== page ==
Cheers to Rob Ford

Some of you may have heard of Toronto mayor Rob Ford and his current cocaine scandals. Its one of the few times that a Canadian politician has gotten this much international attention, and from a simple mayor no less.

Fellow traditionalist Richard Anderson thinks he should leave his office, but I disagree.

Sadly, Rob Ford is one of the few vaisya politicians in Canada willing to stand against a political culture made almost entirely of Brahmin. Because of this he’s popular, at least in Toronto’s suburbs, which “aren’t part of the real Toronto” if you ask any of the elitist Brahmins who oppose Ford.  Some thought Harper and his conservatives might fight, but aside from a few minor changes (the gun registry and dismantling the wheat board) their rule has been almost insignificantly different from those of the Liberals prior.

He’s not a reactionary in any sense, but he is a vaisya’s vaisya, because of this he has earned the enmity of the brahmins far out of proportion to his actual power and status. He has been hounded mercilessly by the Cathedral. Really, has any other Canadian politician, even our prime minister, received as much international attention, all negative, this year as this one mayor?

His cocaine scandal has dwarfed that of a national (socialist) party leader being caught naked by police in a massage parlour known for trafficking in underage prostitutes. In fact, shortly after those revelations, “Smiling Jack” was all but deified upon his death. They dwarf the revelations of another national party leader. Trudeau, who admitted to smoking weed while working as an MP. despite this, his hereditary assumption to the liberal throne was all but a given despite his sole qualification consisting of being substitute teacher (and being named Trudeau).

Nope, Rob Ford has been demonized because he is not one of them. He is not the inner party, the enlightened. He is an outsider that dares defy the brahmins in their Citadel; the home of the (Red) Star and the state controlled CBC. Even worse, he has the unmitigated gall to be successful in opposing them and being popular while doing so, turning democracy against the champions of it.

The fight over Rob Ford is one of the prime examples of the democratic, class war between the vaisyas and the brahmins. The brahmins control every bit of leverage, almost all the press coverage, most of the major blogs, all of the universities, and the bureaucracy. The entirety of the Cathedral in Canada, along with parts of international Cathedral, has been been arrayed against him, yet he stands against them where they are strongest, with only the quiet support of his class.

So here’s to Rob Ford. Long may he govern.

Is Rob Ford a good politician? No, not really. But, he is the best the vaisyas have in Canada. He is the only one sticking it to the Cathedral; the only one even trying to fight the left.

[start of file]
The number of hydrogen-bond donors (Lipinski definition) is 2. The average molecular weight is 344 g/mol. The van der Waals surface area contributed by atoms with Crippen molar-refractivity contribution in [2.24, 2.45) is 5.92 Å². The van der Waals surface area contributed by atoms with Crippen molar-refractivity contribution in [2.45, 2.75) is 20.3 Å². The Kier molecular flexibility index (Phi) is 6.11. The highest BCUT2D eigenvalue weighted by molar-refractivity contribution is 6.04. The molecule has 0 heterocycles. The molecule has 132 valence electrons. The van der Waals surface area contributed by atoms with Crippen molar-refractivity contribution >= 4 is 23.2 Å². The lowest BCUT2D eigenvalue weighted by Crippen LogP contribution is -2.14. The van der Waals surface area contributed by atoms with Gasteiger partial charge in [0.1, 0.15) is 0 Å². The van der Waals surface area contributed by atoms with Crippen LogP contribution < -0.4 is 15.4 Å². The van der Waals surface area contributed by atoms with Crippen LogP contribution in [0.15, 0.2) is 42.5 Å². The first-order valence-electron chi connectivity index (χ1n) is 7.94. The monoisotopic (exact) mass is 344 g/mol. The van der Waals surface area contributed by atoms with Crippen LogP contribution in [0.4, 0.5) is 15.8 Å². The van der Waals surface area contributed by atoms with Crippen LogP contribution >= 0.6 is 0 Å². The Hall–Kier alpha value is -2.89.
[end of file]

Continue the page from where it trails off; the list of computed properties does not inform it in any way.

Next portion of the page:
Every day he remains in office is one more day the brahmin’s are blasphemed in their strongest cathedral. That alone makes him worthy of support, whatever his other failings.

The system has failed, as it was designed to, and the collapse is inevitable; at the very least we can enjoy the mockery Ford is making of of our self-proclaimed betters.

The only sad part is, that this is what one bumbling man with a spine fighting for the vaisyas can accomplish. What if the vaisyas could actually produce real politicians that had the courage of their convictions? What if we had a charismatic, competent leader who was ideologically strong and firmly loyal to his class?

Think of how successful he could be; we might even be able to turn the tide against the collapse.

If only better men of our class would stand and fight as Ford has.


  1. Spot on! I liked Ford when he first came onto the scene because of his willingness to stand up to the gay rights lobby, in not attending Toronto’s gay pride parade, going to the family cottage instead, and otherwise not going along with any of their agenda; alas, eventually he caved in that regard, though I think he still has stayed away from the parade since then.

    But the more he got attacked, the more I thought, good on ya.

    The laws do not require him to quit; why should he? He is effectively lifting his middle finger to everyone who hates him; I hope he keeps doing so.

  2. What is this “vaisya” word you are using?

    I’ve heard brahamin meaning upper class.., So, does this mean you are against bourgeoise culture and people, “Free Northerner”?


  3. Vaishya, are the third rung in the old Indian caste system. They would be similar to landed gentry or artisan class roughly (or in modern terms, middle class or professionals). Brahmins were the priestly elite class and the intellectuals.

  4. @Alan:

    It’s Moldbuggian terminology.

    “The Vaisya caste is the most difficult to define. It’s tempting to say that a Vaisya is anyone who is not a Brahmin, Dalit, Helot or Optimate. Status among Vaisya men is conferred by productive employment, generally defined in monetary terms; by a successful family life; and by participation in church or other formal social groups. Status among Vaisya women is conferred by attractiveness, motherhood, and social participation, with an increasing number of Vaisya women entering the labor force, typically in unintellectual white-collar jobs.”

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